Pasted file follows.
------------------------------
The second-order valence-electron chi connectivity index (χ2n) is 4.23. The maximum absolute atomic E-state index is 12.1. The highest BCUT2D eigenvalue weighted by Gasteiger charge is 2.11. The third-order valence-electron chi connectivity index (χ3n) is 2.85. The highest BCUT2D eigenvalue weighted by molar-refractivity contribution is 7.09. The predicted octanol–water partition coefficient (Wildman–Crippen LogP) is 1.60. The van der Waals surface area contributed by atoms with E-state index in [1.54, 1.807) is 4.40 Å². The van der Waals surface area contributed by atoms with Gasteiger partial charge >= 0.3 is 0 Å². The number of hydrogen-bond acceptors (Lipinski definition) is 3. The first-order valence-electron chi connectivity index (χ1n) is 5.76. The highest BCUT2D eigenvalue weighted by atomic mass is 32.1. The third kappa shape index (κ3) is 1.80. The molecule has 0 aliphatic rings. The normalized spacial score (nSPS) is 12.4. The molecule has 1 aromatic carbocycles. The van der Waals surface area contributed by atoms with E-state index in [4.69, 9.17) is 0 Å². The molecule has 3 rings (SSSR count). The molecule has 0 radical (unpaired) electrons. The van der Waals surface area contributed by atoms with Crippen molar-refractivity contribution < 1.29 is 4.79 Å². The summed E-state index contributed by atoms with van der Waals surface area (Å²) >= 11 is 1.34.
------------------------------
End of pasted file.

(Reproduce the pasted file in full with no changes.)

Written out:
The second-order valence-electron chi connectivity index (χ2n) is 4.23. The maximum absolute atomic E-state index is 12.1. The highest BCUT2D eigenvalue weighted by Gasteiger charge is 2.11. The third-order valence-electron chi connectivity index (χ3n) is 2.85. The highest BCUT2D eigenvalue weighted by molar-refractivity contribution is 7.09. The predicted octanol–water partition coefficient (Wildman–Crippen LogP) is 1.60. The van der Waals surface area contributed by atoms with E-state index in [1.54, 1.807) is 4.40 Å². The van der Waals surface area contributed by atoms with Gasteiger partial charge >= 0.3 is 0 Å². The number of hydrogen-bond acceptors (Lipinski definition) is 3. The first-order valence-electron chi connectivity index (χ1n) is 5.76. The highest BCUT2D eigenvalue weighted by atomic mass is 32.1. The third kappa shape index (κ3) is 1.80. The molecule has 0 aliphatic rings. The normalized spacial score (nSPS) is 12.4. The molecule has 1 aromatic carbocycles. The van der Waals surface area contributed by atoms with E-state index in [4.69, 9.17) is 0 Å². The molecule has 3 rings (SSSR count). The molecule has 0 radical (unpaired) electrons. The van der Waals surface area contributed by atoms with Crippen molar-refractivity contribution < 1.29 is 4.79 Å². The summed E-state index contributed by atoms with van der Waals surface area (Å²) >= 11 is 1.34.